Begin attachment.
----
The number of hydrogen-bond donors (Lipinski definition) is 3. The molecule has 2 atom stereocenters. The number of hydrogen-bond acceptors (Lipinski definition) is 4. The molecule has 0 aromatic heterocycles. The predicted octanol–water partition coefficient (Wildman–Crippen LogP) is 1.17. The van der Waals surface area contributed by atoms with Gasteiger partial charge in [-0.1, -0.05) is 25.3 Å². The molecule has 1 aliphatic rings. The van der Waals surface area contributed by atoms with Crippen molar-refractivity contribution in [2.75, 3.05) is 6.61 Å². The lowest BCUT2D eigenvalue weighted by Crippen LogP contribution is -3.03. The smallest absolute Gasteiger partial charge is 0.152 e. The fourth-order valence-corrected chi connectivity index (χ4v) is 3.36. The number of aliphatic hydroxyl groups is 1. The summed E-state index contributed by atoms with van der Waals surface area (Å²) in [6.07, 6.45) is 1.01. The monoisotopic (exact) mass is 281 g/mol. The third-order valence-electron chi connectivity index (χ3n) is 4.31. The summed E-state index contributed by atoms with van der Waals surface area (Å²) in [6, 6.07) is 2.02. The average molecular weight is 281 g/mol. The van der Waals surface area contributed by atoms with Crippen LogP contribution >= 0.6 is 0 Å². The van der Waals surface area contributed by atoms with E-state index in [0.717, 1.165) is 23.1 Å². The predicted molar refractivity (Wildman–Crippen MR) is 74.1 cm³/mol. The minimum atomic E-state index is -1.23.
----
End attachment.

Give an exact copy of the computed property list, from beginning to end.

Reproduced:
The number of hydrogen-bond donors (Lipinski definition) is 3. The molecule has 2 atom stereocenters. The number of hydrogen-bond acceptors (Lipinski definition) is 4. The molecule has 0 aromatic heterocycles. The predicted octanol–water partition coefficient (Wildman–Crippen LogP) is 1.17. The van der Waals surface area contributed by atoms with Gasteiger partial charge in [-0.1, -0.05) is 25.3 Å². The molecule has 1 aliphatic rings. The van der Waals surface area contributed by atoms with Crippen molar-refractivity contribution in [2.75, 3.05) is 6.61 Å². The lowest BCUT2D eigenvalue weighted by Crippen LogP contribution is -3.03. The smallest absolute Gasteiger partial charge is 0.152 e. The fourth-order valence-corrected chi connectivity index (χ4v) is 3.36. The number of aliphatic hydroxyl groups is 1. The summed E-state index contributed by atoms with van der Waals surface area (Å²) in [6.07, 6.45) is 1.01. The monoisotopic (exact) mass is 281 g/mol. The third-order valence-electron chi connectivity index (χ3n) is 4.31. The summed E-state index contributed by atoms with van der Waals surface area (Å²) in [6, 6.07) is 2.02. The average molecular weight is 281 g/mol. The van der Waals surface area contributed by atoms with Crippen LogP contribution >= 0.6 is 0 Å². The van der Waals surface area contributed by atoms with E-state index in [0.717, 1.165) is 23.1 Å². The predicted molar refractivity (Wildman–Crippen MR) is 74.1 cm³/mol. The minimum atomic E-state index is -1.23.